LAS VEGAS. While fleets in other trucking segments focus on fuel economy or price as their top concern when buying equipment, the typical construction truck buyer focuses more on vehicle specs, according to industry suppliers interviewed here at the ConExpo-Con/Agg show.
“The number one goal of the construction truck buyer is that they want a truck spec’d right for the job,” Stephan Olsen, director of vocational product marketing for Kenworth Trucks, told Fleet Owner. “They want to make sure they have the right axle capacity, frame rail strength, suspension package, transmission, rear axle ratio, etc., so that truck can handle the job it’s expected to without problems.”
Everything else, from lower maintenance vehicles to improved fuel economy, flows from those spec’ing decisions.
“Reducing vehicle downtime due to road calls and maintenance work relates to spec’ing it right so it’s reliable,” he said. “Building a lighter weight truck that can haul more payload or one that has more engine power or better fuel economy all relates to how it’s spec’d. That’s why they focus so closely on the initial spec’ing decisions in this market.”
Fred Klotz, president of Klotz Equipment Company, which manufactures concrete mixer packages, added that properly spec’ing construction trucks is also critical to making it hold up over its expected life cycle.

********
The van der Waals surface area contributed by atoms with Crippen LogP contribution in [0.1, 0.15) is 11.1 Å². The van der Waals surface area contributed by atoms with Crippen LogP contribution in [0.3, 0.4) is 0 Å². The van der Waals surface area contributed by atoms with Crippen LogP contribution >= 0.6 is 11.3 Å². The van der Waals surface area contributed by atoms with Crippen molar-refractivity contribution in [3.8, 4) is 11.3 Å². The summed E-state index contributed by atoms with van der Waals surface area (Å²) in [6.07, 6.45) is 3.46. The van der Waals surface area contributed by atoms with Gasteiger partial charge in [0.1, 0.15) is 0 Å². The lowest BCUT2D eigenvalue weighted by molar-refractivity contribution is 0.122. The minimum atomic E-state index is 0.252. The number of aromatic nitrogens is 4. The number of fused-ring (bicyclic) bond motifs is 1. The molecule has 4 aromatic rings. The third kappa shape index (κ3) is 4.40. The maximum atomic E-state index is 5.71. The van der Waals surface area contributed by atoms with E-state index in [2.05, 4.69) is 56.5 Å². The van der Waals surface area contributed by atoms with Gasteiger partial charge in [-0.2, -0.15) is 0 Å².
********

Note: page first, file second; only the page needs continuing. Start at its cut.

“Everyone says this industry turns over trucks every five years. It’s not true; they still push them out a lot longer than that,” he told Fleet Owner. “That’s why you have to design it right from the start. For example, we use a bigger roller on our mixer drum so it will last longer. A 40 to 50-unit fleet using our mixers may need to replace 10 rollers in a year, while a 15-unit fleet with mixers using smaller rollers will replace the same 10 rollers as well in a year – but that’s a much higher maintenance cost for them.”
Chassis strength is also critical and Klotz believes it’s a subject that’s not getting enough attention. “Customers will come to me with bent chassis frames and cracked mixer drum supports and ask why it’s happening,” he said. “It’s simple: the chassis they are using isn’t strong enough to haul the payload they are carrying. You have to be very careful when selecting that chassis – you have to have the proper crossmembers on the chassis to support the load you expect to carry or you’re going to have problems.”